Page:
In Subhash Chandra Das Verses Ganga Prasad Das, the Court held that, “it is well settled that the law relating to undue influence is the same in the case of a gift inter vivos (from one living person to another) as in the case of contract. “The Court trying a case of undue influence must consider two things to start with namely,

  1. are the relations between the donor and the donee such that the donee is in a position to dominate the will of the donor
  2. has the donee used that position to obtain unfair advantage over the donor”

A contract cannot be set aside on the ground of undue influence when one of the par ties is not a posit ion to dominate the will of the other, that is., when the parties are on equal footing. Illustration (d) appended to the Section makes the point clear, A applies to a banker for a loan at a time when there is stringency in the market. The banker declines to make loan except at an unusually high rate of interest. A accepts the loan on these terms

This is a transaction in the ordinary course of business and the contract is not induced by undue influence.

In Shrimati Verses Sudhakar, AIR Bom 122, the Court said, “Influence in the eye of law has to be contra distinguished with persuation. Any and every persuation by one party to the other to contract cannot lead to the inference/conclusion that such party has influenced the other party. One may by his act or conduct convince and persuade the other party to do a particular act and if the other party does such an act freely and of own volition (may be to his/her disadvantage or even to his/ her peril), it cannot be said that such act was influenced by the other.” In the present case the gift was not held to be induced by undue influence as the gift deed was made by a woman, though illiterate, was intelligent enough to manage her properties and was getting agricultural land cultivated from various persons from time to time for about two decades.

Different forms of influence and presumption of domination of will

Section 16(2) provides that a person is deemed to be in a position to dominate the will of another (a) where he holds a real or apparent authority over the other or (b) where he stands in a fiduciary relation to another or © where he enters into a transaction with a person whose mental capacity is temporarily or permanently affected by reason of age, illness, mental or bodily distress. These cases are discussed below,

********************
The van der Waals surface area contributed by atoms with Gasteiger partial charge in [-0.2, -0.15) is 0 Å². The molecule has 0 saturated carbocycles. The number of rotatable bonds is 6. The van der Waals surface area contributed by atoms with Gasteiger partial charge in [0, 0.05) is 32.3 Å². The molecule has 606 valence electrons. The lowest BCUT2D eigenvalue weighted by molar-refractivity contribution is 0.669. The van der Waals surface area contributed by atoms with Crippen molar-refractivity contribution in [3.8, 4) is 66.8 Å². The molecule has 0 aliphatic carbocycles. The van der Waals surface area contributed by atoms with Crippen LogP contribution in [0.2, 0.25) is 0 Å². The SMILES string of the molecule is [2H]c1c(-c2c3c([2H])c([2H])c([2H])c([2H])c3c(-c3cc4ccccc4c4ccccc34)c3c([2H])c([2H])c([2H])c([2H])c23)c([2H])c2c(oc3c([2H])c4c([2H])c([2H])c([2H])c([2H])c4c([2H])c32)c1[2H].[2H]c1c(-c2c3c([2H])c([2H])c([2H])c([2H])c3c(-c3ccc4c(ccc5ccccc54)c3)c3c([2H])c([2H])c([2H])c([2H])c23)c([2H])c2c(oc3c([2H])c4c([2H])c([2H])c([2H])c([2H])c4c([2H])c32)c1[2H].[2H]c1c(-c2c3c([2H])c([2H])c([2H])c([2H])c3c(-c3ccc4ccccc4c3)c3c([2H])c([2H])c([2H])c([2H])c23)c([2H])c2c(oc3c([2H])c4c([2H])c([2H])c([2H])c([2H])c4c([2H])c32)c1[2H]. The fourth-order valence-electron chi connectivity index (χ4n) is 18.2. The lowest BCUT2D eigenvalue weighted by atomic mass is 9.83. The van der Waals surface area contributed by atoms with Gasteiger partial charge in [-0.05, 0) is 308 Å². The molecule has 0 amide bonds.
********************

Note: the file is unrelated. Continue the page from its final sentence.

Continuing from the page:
Ability to dominate the will of other

The dominant position is not defined in the Indian Contract Act but Section 16(2) provides certain conditions when a person is in a position to dominate the will of another. Cases, where a person is in a position to dominate the will of others, are as follows: There must be a relation between the parties:

  1. Real or apparent authority/relation in which one party can be dominated by the other party.
  2. Fiduciary relation is the relation which is made upon the belief and trust between the parties.

Example of real or apparent authority:

  1. A Father exerts undue influence upon his son to do something on the will of his father. Otherwise, he will part his relation with a son.
  2. A factory owner exerts undue influence upon his employee to make a certain agreement with him. If not he (employee) will be drawn from his job.

Example of fiduciary relation: an advocate asks his client to give him extra money to fight the case from his side. Doctor and patient relationship.

Mental or bodily distress means the mental capacity of a person is affected. It can be either permanently or temporarily affected. The reason behind such health condition can be age, illness, mental or bodily distress. Consent under pressure means when consent is obtained forcefully. In this manner, consent is not lawful, so it had no binding effect.

Relations which involves domination

All cases where there is an active trust and confidence between the parties and both parties are not on equal footing. The principle of undue influence applies to all the cases where influence is acquired and abused. It applies to all relations where domination can be exercised by one party over another. The existence of a dominating position along with its use is mandatory to invoke an action. Merely a dominant position does not lead to undue influence. It arises only when this position is used for gaining an undue advantage. Undue advantage means any kind of advantage which is not warranted by circumstances in which the contract was entered.

Fiduciary relationship

In the following cases fiduciary relationships or a relationship of mutual trust and confidence is said to exist,

  1. guardian and ward,
  2. parent and child,
  3. trustee and beneficiary,
  4. solicitor and client,
  5. doctor and patient,
  6. spiritual advisor and his devotee or disciple,
  7. woman and her confidential managing agent.

In such cases it is essential to show that one party relies on the other to such an extent that complete trust and confidence is placed in the other enabling him to influence the former. Thus the parties need not be related by blood, marriage or adoption. What is necessary to establish the presumption is that their relations are such that one is in a superior position over the other.

According to illustration (a) appended to the Section 16, A, having advanced money to his son B, during his minority, upon B s coming of age obtains, by misuse of parental influence, a bond from B for a greater amount than the sum due in respect of advance. A employs undue influence.